As several have said, being successful in retirement takes some work. Just sitting and feeling sorry for yourself doesn’t take any effort. Start doing the small things to break the stasis and then start exploring via internet or real activity the options you found. Go interview a volunteer whether a social worker or a fire fighter. Ask at a senior center if you can help for a few hours a week. (Remember, some of us “retired” people are too old or too infirm to have the options for activity most of us “young” retirees have.)

    Explore. Go places in your state or region that you haven’t been or haven’t been since you were truly young. Where would you go if you could choose? Too expensive? We put plastic sets of drawers in the back seat of our car to live out of day-to-day and stayed at cheap, clean hotels. Whether for a weekend or a long road trip, we found it even less expensive than camping.

    In the end, it’s up to you. Reach out.

    Editor’s comment: Rich, thanks for this wise advice. We love it! Along the same lines Next Avenue just had a series of articles about fining your purpose in retirement. Here are links to two of them, “The 3 Questions to Ask to Help You Find Your Purpose” and How to Identify the 1 Thing You Were Born to Do

    Rich

    by Rich — February 27, 2015

  14. Rich: I think your posting is terrific. During my 50s, I was a caregiver for my spouse who had a degenerative, terminal disease, raised our kids and worked to pay our bills. Life was all about getting through each week, supporting my kids’ interests, and meeting my employer’s needs. I’m now looking ahead to retirement, with spouse deceased and a newly empty nest. I’ve been wondering how to start to plan my upcoming retirement. I don’t KNOW what my own interests are anymore, and I’ll have to figure it out. Your tips are going to be very useful for me. Thank you.

    by Kate — February 28, 2015

  15. Thanks, Rich; and many thanks editor, for the links. I plan to explore them with my husband.

    by ella — March 1, 2015

  16. Hi some great articles and inovations here, I am a 64 year old and soon to be retired. I had an interesting sporting life playing rugby and judo and in my less competitive days I coached, mentored and supported many young people through those sports.At the age of 55 I discovered I could sing and went to singing lessons for three years I then progressed onto am drams and musicle theatre and eventually morphed myself into a jazz and swing entertainer for the care/residential sector. I still have 9 months to go and my initial feelings are I can’t wait for it to come around, there is so much to do. In some of the limited down time that I predoct we will have there are a few projects to go at in the garden and if time allows maybe a little more time spent on going on short city breaks or a cruise. It has been really helpful reading all these articles and others comments about what to do with retirement free time and my advice if I can give it is …. Get that matter going and live your life…. I intend to. All the best to everyone and happy tetirement.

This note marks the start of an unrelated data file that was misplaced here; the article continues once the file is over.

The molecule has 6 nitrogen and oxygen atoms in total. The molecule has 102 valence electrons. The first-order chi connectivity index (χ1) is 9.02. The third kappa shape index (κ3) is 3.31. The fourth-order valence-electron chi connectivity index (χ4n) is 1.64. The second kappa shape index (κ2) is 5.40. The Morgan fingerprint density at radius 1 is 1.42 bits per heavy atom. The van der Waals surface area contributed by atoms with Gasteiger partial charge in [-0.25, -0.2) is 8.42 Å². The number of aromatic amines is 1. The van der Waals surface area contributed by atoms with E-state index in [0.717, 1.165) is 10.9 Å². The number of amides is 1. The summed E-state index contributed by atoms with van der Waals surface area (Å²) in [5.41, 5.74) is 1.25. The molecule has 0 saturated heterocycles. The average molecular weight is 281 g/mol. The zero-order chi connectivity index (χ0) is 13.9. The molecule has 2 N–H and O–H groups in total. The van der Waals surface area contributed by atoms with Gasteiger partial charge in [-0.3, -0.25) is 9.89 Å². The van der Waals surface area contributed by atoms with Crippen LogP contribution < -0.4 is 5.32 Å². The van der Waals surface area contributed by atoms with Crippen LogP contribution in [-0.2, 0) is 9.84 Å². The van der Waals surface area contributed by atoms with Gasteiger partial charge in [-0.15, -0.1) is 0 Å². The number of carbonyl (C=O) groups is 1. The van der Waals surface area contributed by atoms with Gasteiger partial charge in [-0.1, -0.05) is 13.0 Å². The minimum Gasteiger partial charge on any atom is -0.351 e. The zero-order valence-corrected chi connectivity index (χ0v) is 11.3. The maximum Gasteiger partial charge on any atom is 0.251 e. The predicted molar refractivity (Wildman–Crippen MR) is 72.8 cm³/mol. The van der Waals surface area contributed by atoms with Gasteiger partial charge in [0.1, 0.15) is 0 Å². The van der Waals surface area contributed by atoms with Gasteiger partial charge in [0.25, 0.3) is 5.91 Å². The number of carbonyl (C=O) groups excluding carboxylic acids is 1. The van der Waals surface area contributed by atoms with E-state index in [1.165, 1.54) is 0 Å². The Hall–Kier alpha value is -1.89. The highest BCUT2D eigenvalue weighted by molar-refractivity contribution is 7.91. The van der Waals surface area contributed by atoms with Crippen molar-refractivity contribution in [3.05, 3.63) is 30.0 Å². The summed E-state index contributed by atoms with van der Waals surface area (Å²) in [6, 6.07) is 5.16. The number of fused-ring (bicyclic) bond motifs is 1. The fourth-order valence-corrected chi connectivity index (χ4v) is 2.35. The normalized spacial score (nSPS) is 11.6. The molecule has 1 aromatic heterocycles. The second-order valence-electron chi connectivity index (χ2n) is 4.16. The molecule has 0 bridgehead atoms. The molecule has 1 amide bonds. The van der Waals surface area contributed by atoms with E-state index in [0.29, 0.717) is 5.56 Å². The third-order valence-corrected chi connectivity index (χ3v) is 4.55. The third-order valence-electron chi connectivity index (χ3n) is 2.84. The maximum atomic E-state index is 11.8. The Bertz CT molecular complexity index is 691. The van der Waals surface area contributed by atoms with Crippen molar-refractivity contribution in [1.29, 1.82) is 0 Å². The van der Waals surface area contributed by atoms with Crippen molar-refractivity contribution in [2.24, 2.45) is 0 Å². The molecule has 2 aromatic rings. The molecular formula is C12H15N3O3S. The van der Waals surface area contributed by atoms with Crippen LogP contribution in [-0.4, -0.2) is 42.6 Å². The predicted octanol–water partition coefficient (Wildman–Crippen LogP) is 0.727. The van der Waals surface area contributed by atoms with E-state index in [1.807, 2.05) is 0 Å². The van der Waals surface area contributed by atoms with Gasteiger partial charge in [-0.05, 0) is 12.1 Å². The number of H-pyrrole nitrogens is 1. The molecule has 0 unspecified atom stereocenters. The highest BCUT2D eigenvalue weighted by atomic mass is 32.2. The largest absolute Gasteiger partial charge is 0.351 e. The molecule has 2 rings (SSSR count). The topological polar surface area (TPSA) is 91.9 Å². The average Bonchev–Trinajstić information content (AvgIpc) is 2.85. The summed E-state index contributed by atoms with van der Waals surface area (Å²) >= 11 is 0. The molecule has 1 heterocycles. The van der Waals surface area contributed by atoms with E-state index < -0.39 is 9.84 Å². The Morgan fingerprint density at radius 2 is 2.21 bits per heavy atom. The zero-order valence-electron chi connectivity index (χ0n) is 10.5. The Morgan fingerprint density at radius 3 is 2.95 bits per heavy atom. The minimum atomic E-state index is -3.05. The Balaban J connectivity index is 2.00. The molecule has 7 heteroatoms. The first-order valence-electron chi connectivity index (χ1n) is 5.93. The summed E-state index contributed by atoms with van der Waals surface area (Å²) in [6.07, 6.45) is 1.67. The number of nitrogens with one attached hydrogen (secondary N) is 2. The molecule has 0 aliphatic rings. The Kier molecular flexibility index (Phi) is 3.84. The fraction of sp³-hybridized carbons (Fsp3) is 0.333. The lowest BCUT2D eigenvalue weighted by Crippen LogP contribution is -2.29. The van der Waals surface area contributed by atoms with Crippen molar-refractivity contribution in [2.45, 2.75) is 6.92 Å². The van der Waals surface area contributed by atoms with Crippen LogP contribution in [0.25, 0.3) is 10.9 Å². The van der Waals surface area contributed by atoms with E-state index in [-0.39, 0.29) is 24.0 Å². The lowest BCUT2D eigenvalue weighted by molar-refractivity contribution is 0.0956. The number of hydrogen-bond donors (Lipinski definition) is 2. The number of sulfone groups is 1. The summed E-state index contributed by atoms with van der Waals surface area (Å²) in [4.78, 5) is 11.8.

by Keith Walmsley — May 7, 2018

  17. I found some of this interesting and it explains how similar my feelings are with my recent retiral. I had no chance to plan anything for my leaving work. I became Ill and unfit for any kind of work situation, therefore it was medical retirement. My main activity is walking, short or long distances, carrying a camera and a picnic. Enjoying fresh air,gardening, some of this I can still do but the amounts are getting smaller as my mobility problem increases. I am not financially secure because I am 3 years under state pension age. My work pension only started within the past 5 years, so it is of no help for my future. All this is very depressing and to change will take a lot of effort on my part. So ideas from articles like these are of beneficial use to people like me in similar situations. Officially I am now classed as disabled. Two years ago I was doing 20 mile walks for fun. I plan to find the best way possible of enjoying my retirement, .

    by Geraldine Murphy — July 14, 2018

  18. I retired last May at 69 I don’t enjoy most days, my annual salary since retirement is$135000/yr but I obsess about it. I did decide to work as an Adjunct professor until I am 80 just to get me past my obsessions. I have never been so frightened in my life. I hate this situation.

    by Joe Reining — October 23, 2018

  19. Joe – Clearly you’re intelligent, so apply an analytical approach to your retirement time. Write a book? Tutor on your own schedule? Catch up on reading? Discover religion/hobbies/bucket lists? At the end of the day, you may decide that being an Adjunct professor is just one of the things that you want to do to enjoy life. I was a high-pressure professional & executive, and cut my retirement income by 3/4 when I chose to retire at 65 this year. I did my budgets and decided I had enough money to enjoy life and rediscover myself even though it would mean drastically changing my spending habits. Frankly, the job pressures had increased to the point that I felt my job could cut years off my life if I worked another year or two to build my retirement nest egg. Retirement isn’t 100% perfect, though. I find myself dropping “I’m a retired X” and telling some work stories so that people see the former professional, executive instead of the little old lady LOL. I’m trying to stop myself.

    by Kate — October 24, 2018

  20. The first day of my Silver Sneakers exercise class the woman standing next to me said “I am a retired high school principal, what did you do?” And I thought, great, is the rest of my life going to be defined by the past? No. Am I going to have to play a new game of who’s more important? No. Frankly, my life is more interesting now that I am free of the burden of making a living and can explore everything I missed in the 9-5 rat race.

    by Daryl — October 24, 2018